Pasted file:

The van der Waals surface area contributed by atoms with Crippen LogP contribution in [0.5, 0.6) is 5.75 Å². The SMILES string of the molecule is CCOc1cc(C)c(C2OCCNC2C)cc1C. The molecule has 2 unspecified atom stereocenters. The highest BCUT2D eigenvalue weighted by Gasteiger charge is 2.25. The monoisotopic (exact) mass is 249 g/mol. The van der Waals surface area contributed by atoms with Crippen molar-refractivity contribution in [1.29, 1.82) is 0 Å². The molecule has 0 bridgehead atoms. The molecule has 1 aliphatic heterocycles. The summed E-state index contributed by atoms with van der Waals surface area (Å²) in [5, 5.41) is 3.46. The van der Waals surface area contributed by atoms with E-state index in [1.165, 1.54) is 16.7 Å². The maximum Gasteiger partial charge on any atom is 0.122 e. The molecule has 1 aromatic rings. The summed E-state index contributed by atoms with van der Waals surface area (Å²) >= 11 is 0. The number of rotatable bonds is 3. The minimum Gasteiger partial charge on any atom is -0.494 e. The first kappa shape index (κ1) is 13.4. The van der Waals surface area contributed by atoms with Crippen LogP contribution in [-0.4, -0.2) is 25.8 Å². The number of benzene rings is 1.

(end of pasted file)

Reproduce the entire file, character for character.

The van der Waals surface area contributed by atoms with Crippen LogP contribution in [0.5, 0.6) is 5.75 Å². The SMILES string of the molecule is CCOc1cc(C)c(C2OCCNC2C)cc1C. The molecule has 2 unspecified atom stereocenters. The highest BCUT2D eigenvalue weighted by Gasteiger charge is 2.25. The monoisotopic (exact) mass is 249 g/mol. The van der Waals surface area contributed by atoms with Crippen molar-refractivity contribution in [1.29, 1.82) is 0 Å². The molecule has 0 bridgehead atoms. The molecule has 1 aliphatic heterocycles. The summed E-state index contributed by atoms with van der Waals surface area (Å²) in [5, 5.41) is 3.46. The van der Waals surface area contributed by atoms with E-state index in [1.165, 1.54) is 16.7 Å². The maximum Gasteiger partial charge on any atom is 0.122 e. The molecule has 1 aromatic rings. The summed E-state index contributed by atoms with van der Waals surface area (Å²) >= 11 is 0. The number of rotatable bonds is 3. The minimum Gasteiger partial charge on any atom is -0.494 e. The first kappa shape index (κ1) is 13.4. The van der Waals surface area contributed by atoms with Crippen LogP contribution in [-0.4, -0.2) is 25.8 Å². The number of benzene rings is 1.